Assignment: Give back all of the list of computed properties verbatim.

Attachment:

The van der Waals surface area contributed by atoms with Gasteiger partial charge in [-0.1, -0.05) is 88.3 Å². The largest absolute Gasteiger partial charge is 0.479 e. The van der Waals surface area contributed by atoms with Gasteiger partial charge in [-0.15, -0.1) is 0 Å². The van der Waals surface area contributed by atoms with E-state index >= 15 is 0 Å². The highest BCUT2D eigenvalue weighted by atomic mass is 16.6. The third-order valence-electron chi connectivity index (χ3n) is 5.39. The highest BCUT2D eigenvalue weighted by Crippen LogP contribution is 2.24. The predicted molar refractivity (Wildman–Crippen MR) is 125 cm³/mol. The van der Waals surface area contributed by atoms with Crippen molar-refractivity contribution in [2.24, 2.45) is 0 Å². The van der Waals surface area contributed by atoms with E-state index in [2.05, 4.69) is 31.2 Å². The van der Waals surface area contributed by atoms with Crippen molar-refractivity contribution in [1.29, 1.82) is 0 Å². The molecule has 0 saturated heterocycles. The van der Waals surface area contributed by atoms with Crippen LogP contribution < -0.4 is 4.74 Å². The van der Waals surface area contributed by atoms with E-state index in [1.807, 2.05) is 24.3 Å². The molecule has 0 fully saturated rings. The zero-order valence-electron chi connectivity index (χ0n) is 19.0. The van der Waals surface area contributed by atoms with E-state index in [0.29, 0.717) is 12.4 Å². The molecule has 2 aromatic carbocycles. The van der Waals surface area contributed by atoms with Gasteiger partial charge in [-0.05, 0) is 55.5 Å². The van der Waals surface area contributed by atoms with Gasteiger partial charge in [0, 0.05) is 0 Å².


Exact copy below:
The van der Waals surface area contributed by atoms with Gasteiger partial charge in [-0.1, -0.05) is 88.3 Å². The largest absolute Gasteiger partial charge is 0.479 e. The van der Waals surface area contributed by atoms with Gasteiger partial charge in [-0.15, -0.1) is 0 Å². The van der Waals surface area contributed by atoms with E-state index >= 15 is 0 Å². The highest BCUT2D eigenvalue weighted by atomic mass is 16.6. The third-order valence-electron chi connectivity index (χ3n) is 5.39. The highest BCUT2D eigenvalue weighted by Crippen LogP contribution is 2.24. The predicted molar refractivity (Wildman–Crippen MR) is 125 cm³/mol. The van der Waals surface area contributed by atoms with Crippen molar-refractivity contribution in [2.24, 2.45) is 0 Å². The van der Waals surface area contributed by atoms with E-state index in [2.05, 4.69) is 31.2 Å². The van der Waals surface area contributed by atoms with Crippen molar-refractivity contribution in [1.29, 1.82) is 0 Å². The molecule has 0 saturated heterocycles. The van der Waals surface area contributed by atoms with Crippen LogP contribution < -0.4 is 4.74 Å². The van der Waals surface area contributed by atoms with E-state index in [1.807, 2.05) is 24.3 Å². The molecule has 0 fully saturated rings. The zero-order valence-electron chi connectivity index (χ0n) is 19.0. The van der Waals surface area contributed by atoms with E-state index in [0.29, 0.717) is 12.4 Å². The molecule has 2 aromatic carbocycles. The van der Waals surface area contributed by atoms with Gasteiger partial charge in [-0.05, 0) is 55.5 Å². The van der Waals surface area contributed by atoms with Gasteiger partial charge in [0, 0.05) is 0 Å².